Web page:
HomeInvestmentsStocks Splits Shouldn't Matter...But they do

Stocks Splits Shouldn’t Matter…But they do

A stock split shouldn’t actually matter in terms of valuing a company, but for some reason they do.  A stock split is when a company divides its stock (often you’ll see 2 for 1 or 10 for 1 stock splits) to shareholders on a date certain.  For example, MasterCard announced a 10 for 1 stock split recently which provides that shareholders as of January 9 will get 10 shares for every 1 share they own on that day on January 21.

Why Shouldn’t a Stock Split Matter?

Imagine you have a pie (mmmm pie) that was split into 4 pieces and you own 25% of it.  Now the pie gods say I am taking that same exact pie and splitting it into 8 pieces but you are getting 2 pieces (i.e. still that same 25%).  Did anything really change? No you have the same amount of pie goodness in your life.

To continue the implied metaphor…the pie is the company (mind blown like the first time you saw Fight Club?).  So on January 20, 2014 if your 1 share of MasterCard was worth .000000000000001% of the company on January 21, 2013 your 10 shares will still be worth .000000000000001% of the company.  So for the retail investor nothing is supposed to change.

Why Does a Stock Split Matter?

Investopedia provides some very good reasons why a stock split does change things:

  • The first reason is psychology. As the price of a stock gets higher and higher, some investors may feel the price is too high for them to buy, or small investors may feel it is unaffordable. Splitting the stock brings the share price down to a more “attractive” level. The effect here is purely psychological. (Editor’s note: As discussed above)
  • Another reason, and arguably a more logical one, for splitting a stock is to increase a stock’s liquidity, which increases with the stock’s number of outstanding shares. When stocks get into the hundreds of dollars per share, very large bid/ask spreads can result.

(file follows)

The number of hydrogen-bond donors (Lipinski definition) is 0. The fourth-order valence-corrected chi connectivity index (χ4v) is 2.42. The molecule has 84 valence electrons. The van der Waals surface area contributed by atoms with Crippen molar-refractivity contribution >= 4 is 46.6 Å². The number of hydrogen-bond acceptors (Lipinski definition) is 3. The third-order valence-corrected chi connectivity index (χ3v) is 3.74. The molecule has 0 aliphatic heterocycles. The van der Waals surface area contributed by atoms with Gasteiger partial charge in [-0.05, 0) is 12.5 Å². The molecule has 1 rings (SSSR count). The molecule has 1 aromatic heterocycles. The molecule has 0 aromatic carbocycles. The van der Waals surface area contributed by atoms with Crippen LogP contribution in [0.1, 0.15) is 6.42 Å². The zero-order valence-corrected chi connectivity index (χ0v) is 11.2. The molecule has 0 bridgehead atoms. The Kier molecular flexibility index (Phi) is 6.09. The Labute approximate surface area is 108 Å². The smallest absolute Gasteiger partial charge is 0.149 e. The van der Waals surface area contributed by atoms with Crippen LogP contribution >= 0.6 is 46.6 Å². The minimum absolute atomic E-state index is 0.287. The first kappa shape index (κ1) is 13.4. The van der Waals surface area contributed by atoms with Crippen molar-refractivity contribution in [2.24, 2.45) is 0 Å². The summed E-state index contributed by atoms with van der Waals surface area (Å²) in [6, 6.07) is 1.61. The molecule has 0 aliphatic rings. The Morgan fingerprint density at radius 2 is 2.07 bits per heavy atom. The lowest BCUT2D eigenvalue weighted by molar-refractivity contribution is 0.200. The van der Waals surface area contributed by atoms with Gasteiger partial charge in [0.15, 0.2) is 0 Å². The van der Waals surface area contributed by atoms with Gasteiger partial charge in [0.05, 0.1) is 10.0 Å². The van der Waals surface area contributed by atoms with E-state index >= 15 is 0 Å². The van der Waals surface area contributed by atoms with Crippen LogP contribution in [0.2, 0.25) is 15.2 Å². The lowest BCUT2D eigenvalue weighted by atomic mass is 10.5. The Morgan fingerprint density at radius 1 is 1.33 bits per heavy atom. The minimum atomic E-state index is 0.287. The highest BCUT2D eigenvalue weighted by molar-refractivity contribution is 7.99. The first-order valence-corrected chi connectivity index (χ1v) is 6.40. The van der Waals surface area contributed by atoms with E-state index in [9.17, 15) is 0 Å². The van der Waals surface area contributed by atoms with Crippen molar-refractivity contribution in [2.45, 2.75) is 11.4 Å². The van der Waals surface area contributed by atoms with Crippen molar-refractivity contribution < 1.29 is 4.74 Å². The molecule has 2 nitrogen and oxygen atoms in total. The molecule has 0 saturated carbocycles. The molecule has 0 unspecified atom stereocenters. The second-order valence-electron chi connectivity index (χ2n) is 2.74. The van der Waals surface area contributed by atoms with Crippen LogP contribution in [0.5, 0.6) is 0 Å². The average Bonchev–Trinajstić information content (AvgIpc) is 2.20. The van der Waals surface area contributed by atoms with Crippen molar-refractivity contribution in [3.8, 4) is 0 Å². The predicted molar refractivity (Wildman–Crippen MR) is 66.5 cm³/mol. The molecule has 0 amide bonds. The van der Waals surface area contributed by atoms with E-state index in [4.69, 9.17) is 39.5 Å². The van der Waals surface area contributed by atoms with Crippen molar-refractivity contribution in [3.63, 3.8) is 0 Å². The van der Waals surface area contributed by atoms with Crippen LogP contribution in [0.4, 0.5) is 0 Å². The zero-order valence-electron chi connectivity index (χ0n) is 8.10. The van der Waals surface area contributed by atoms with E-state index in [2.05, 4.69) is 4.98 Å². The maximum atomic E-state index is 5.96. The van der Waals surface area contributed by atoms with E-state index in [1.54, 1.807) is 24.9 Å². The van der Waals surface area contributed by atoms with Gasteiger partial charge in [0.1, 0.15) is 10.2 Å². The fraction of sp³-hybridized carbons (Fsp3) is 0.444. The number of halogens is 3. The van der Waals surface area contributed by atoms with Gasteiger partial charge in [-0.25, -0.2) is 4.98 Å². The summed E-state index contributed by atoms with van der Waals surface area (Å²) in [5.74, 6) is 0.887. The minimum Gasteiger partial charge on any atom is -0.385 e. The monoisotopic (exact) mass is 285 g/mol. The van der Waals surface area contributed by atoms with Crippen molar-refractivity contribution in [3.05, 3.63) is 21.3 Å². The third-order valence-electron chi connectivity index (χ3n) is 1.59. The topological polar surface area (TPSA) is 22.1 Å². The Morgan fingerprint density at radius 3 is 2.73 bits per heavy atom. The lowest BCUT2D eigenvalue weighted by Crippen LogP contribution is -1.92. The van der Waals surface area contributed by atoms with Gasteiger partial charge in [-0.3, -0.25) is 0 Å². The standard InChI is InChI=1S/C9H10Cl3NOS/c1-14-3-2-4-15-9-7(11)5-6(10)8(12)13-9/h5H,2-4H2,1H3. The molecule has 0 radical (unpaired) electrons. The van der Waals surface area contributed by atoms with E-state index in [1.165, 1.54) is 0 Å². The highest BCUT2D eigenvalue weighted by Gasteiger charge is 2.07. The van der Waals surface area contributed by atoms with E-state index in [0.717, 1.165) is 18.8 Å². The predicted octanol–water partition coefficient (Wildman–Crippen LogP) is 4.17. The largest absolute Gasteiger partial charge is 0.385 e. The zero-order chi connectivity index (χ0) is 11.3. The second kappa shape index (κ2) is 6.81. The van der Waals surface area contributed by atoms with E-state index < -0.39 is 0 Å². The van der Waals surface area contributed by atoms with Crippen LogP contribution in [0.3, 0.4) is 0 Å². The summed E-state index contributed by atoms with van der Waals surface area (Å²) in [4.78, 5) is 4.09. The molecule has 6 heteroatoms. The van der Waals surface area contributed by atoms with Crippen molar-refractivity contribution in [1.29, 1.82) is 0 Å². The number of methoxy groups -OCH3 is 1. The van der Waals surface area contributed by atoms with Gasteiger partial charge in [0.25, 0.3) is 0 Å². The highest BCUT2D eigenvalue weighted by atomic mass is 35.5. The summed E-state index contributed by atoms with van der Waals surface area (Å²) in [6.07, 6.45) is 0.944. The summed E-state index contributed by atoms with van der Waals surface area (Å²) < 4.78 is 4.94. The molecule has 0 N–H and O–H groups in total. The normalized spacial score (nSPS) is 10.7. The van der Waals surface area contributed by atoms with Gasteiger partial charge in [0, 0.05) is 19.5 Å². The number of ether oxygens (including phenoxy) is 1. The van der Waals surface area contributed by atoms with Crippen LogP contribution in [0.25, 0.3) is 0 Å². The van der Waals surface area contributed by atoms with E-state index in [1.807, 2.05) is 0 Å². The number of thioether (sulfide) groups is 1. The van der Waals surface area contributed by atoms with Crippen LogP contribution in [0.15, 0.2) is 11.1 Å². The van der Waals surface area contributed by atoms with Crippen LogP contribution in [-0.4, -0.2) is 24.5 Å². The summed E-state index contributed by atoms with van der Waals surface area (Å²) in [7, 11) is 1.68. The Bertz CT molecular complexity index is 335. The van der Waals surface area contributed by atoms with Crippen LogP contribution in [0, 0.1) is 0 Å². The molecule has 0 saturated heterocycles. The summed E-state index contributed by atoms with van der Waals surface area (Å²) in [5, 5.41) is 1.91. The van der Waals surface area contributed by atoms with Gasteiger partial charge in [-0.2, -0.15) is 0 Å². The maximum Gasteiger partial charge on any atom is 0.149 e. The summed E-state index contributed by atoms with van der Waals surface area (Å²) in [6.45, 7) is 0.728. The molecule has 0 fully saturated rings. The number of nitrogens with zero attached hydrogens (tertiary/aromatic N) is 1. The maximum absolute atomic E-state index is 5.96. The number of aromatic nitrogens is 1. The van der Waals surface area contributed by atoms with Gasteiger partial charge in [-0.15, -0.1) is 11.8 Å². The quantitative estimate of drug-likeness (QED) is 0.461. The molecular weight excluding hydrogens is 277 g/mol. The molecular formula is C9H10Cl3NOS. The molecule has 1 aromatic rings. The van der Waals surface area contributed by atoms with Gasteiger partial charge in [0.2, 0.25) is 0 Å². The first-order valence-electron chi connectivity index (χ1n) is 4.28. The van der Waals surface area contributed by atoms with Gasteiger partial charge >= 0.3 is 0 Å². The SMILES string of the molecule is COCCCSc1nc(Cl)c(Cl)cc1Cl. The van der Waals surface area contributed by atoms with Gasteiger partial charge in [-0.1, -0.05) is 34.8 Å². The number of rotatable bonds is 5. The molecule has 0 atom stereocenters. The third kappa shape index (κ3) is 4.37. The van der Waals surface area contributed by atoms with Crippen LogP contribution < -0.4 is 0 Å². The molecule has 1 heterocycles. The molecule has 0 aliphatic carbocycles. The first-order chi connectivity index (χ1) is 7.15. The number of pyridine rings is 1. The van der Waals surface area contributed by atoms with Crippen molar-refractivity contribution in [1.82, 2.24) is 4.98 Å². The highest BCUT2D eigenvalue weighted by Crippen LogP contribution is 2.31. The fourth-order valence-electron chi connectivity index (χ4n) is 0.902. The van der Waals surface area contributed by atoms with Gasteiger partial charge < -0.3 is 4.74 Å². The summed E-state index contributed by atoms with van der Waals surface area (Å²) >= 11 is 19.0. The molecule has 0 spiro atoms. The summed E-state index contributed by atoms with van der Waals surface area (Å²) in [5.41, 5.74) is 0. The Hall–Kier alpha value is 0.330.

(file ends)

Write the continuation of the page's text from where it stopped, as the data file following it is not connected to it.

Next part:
Lastly, there is a discussion of whether it affects those that might be charged on a per share basis for trades.  This doesn’t affect most retail investors, but depending if you are for or against high frequency trading there is a pro/con.  It would take HFT more shares to move the same amount of capital, and as such, it could increase their trading costs a bit. Again, this has little to do with 92% of retail investors.

While I believe it to be a purely psychological…it doesn’t matter if there is empirical proof that the shares continue to rise thereafter making those that make those decisions wealthier.



  1. Agreed that stock splits shouldn’t matter, but oftentimes the market moves on emotion. Companies that split their stocks are seen as confident growers, so the price often goes up. Like you said, it’s purely psychological.

    • What makes it mind boggling is that most of the money out there is institutional, so they have to know it doesn’t matter lol

      • It goes to show that there is typically no added value in active management, and all individual investors are better served with low-cost passive index funds.

        • My dividend portfolio is pure active management – by me! Seriously though I go back and forth on the topic and since I can’t decide I have a little in both passive and active

  2. I had always wondered why this was. I knew the psychological factor in it was one thing. For example Berkshire Hathaway class B stocks were over $3,000 each a few years ago before the last split. Most average investors probably found that to be a high bar to get into. And the cost of their class A stocks….. Well, let’s just say I’d rather have a house than 1 share of a stock.

    But I had never thought about the liquidity factor before. It makes perfect sense though.

    Do you think that lowering the price per share hurts or helps a company? It lowers the entry point to getting in, and in mastercards case it went from around $800 to somewhere about $80.

    There’s the idea that if you can’t afford to invest $800 then why are you investing in individual stocks to begin with. So lowering the bar to $80 per share does what? brings in the people that probably shouldn’t be investing in the first place? Does that actually help a company or does it just inflate it’s price for no apparent reason?

    • I am in the middle of reading each one of Buffett’s shareholder letters and I forget the year but he mentioned why BRK created the Class B Shares. His rationale was that there were investment advisors creating investment trusts that would only own BRK and then sell the units of the trust (with a fee of course). So his thought process was to create a new class of shares whose value would stay one-thirtieth of Class A Shares.


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